REPORTER: I have a related question. The proposal refers not to a strike capability against enemy bases, but rather a counterattack capability. Can I ask for the Government's views on this point?

CHIEF CABINET SECRETARY SUGA: As we have only received the proposal today, I expect that the Ministry of Defense and other ministries and agencies concerned will engage in consideration of this matter, including the perspectives set out in the proposal.


REPORTER: I have a question relating to the Republic of Korea (ROK). Former President Park Geun-hye has appeared before Seoul Central District Court for a hearing to review the validity of her arrest warrant. A ruling on the validity of her arrest is expected to be issued later tonight, so can I ask if the Government of Japan is following events with interest?

CHIEF CABINET SECRETARY SUGA: Firstly, I believe the Government should refrain from making any comment on this matter as it pertains to domestic affairs and a judicial ruling in the ROK. In any event, I believe that it is important for Japan to steadily implement the Japan-ROK agreement with the current administration as well as the new administration following the presidential election, and further advance bilateral cooperation with regard to policy on North Korea and security.

REPORTER: I have a question on a different topic. United Nations Secretary-General António Guterres has announced the appointment of Ms. Izumi Nakamitsu as the next Under-Secretary-General and High Representative for Disarmament Affairs, Office for Disarmament Affairs . This will mean that Ms. Nakamitsu will lead global disarmament initiatives, including the United Nations Conference to Negotiate a Legally Binding Instrument to Prohibit Nuclear Weapons, Leading Towards their Total Elimination , which Japan has announced it will not be participating in. Can I ask what expectations the Government has of Ms. Nakamitsu in her new role?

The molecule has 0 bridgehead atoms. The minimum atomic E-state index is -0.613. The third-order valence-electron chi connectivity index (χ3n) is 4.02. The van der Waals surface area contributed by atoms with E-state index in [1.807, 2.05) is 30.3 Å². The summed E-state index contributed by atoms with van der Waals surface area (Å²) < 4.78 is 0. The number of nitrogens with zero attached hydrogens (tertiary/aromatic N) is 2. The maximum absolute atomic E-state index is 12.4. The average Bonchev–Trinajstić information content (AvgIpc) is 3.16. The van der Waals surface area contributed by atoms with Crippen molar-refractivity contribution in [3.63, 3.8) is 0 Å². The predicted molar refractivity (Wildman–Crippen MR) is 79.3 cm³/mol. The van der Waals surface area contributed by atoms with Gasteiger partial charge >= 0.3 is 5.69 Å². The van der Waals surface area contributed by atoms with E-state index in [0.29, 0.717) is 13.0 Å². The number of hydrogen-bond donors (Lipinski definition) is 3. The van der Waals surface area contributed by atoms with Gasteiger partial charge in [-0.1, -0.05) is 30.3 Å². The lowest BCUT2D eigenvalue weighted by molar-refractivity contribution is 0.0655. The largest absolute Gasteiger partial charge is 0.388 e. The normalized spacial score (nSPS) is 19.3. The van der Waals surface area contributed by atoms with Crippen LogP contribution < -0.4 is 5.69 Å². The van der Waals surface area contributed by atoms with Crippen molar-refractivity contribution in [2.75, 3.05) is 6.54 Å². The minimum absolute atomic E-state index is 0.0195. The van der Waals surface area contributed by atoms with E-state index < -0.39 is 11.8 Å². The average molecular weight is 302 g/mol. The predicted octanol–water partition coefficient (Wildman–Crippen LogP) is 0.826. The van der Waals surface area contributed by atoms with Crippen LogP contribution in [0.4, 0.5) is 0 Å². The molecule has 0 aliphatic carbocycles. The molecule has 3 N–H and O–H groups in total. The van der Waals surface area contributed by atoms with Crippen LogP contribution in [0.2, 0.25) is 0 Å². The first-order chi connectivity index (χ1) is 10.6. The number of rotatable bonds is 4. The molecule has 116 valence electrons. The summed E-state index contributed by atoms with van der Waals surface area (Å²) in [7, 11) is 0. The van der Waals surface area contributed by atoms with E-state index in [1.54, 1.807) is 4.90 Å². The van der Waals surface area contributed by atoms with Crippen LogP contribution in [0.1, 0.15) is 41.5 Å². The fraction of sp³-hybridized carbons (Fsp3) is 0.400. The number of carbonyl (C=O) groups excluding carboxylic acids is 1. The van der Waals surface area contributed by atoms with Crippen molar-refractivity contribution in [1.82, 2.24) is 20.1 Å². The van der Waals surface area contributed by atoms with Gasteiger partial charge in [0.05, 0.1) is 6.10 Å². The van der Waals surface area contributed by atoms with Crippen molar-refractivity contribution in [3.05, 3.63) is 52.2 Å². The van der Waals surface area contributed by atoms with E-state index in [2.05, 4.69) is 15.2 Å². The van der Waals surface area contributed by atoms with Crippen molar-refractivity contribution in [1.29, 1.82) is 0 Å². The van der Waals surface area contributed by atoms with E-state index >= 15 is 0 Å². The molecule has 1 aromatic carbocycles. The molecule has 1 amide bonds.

CHIEF CABINET SECRETARY SUGA: The Government welcomes that United Nations Secretary-General Guterres has appointed Ms. Nakamitsu as the next Under-Secretary-General and High Representative for Disarmament Affairs, Office for Disarmament Affairs . The Government hopes that in her new role as the next Under-Secretary-General, Ms. Nakamitsu will utilize her wealth of experience to contribute to United Nations initiatives, including promoting nuclear disarmament and non-proliferation, strengthening structures for disarmament of weapons of mass destruction, and enhancing regulation and management of conventional weapons.

REPORTER: I have a question concerning efforts to collect the remains of Japan's war dead from the Second World War in the Philippines. Efforts to collect the remains were halted in 2010 after suspicions emerged that remains of people other than Japanese war dead were being exhumed. Could you confirm reports that the governments of Japan and the Philippines have reached an agreement in principle to resume collection efforts, and if so, when are such efforts planned to begin?

CHIEF CABINET SECRETARY SUGA: With regard to the collection of remains in the Philippines, suspicions were voiced that among the remains of former Japanese soldiers were also the remains of Filipino citizens. Since then both governments have worked to examine the facts behind such suspicions and have engaged in discussions toward the resumption of collection efforts in an appropriate manner. Although discussions and arrangements are in their final stages, it is not true to say at this point that an agreement has been reached. Whatever the case, in view of the fact that more than 70 years have passed since the end of the war and mindful of the feelings of the families of the deceased, the Government considers that efforts should be made to return the remains of as many as possible of the war dead to their families. We are making every endeavor to conclude negotiations promptly and resume collection efforts.